Monday, December 31, 2012

Nelson vs. City of Rochester

Motion For Leave To File And Brief Of Amici Curiae CATO Institute, Reason Foundation, Minnesota Free Market Institute, And Libertarian Law Council In Support Of Petitioners | Nelson v. City of Rochester | Cato Institute - JDSupra:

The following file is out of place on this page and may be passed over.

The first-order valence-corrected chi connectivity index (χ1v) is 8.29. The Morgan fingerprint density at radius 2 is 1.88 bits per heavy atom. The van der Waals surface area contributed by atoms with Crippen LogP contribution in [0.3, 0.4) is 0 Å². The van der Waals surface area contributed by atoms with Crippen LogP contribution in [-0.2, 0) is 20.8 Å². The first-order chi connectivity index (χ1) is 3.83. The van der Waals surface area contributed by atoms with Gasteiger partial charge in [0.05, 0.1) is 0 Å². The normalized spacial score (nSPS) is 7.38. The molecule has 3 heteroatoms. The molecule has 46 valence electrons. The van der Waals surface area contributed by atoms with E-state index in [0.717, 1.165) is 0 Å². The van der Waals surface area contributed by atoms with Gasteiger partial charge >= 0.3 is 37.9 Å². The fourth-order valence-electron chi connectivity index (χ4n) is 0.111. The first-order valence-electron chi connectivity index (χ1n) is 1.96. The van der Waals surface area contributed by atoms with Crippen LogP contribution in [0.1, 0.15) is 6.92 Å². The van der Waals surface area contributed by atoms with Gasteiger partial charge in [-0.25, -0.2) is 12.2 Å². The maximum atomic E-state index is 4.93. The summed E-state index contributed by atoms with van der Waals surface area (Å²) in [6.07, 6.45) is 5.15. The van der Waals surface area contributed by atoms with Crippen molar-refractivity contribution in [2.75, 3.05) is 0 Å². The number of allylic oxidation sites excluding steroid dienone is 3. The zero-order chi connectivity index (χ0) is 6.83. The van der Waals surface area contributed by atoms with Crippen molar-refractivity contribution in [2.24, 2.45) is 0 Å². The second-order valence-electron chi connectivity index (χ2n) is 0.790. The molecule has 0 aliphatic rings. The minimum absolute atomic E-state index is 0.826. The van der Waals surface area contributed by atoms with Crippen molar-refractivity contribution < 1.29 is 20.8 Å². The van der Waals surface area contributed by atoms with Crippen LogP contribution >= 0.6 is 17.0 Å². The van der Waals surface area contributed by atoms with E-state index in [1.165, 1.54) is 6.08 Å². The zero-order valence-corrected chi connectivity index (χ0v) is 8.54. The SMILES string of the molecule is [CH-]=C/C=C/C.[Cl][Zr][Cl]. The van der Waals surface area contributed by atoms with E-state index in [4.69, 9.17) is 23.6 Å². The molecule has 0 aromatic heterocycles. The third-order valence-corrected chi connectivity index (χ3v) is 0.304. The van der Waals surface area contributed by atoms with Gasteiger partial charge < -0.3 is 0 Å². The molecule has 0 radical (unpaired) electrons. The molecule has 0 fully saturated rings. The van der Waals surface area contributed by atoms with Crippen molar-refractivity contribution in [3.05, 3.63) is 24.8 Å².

Dec. 23, 2012 - "Rochester, New York, issued administrative warrants against petitioners’ homes based solely on the fact that a six-year period had expired under the local inspection law. The Fourth Amendment, however, prohibits the issuance of general warrants to search private dwellings. The authorities claim to seek evidence of housing, zoning, or other administrative code violations, of course, but they lack individualized suspicion that any of the renters are engaged in such wrongdoing. Indeed, these home invasions are exactly what the Fourth Amendment was intended to prohibit: In colonial days, the Crown granted British officials general search powers against any home they wished, at any time, for any or no reason. In Rochester, the warrants remain valid for 45 days, permitting multiple entries by city employees and courts are no longer involved after issuing the warrants. These administrative warrants sanction videotaping and photography of the home, which becomes publicly available online."

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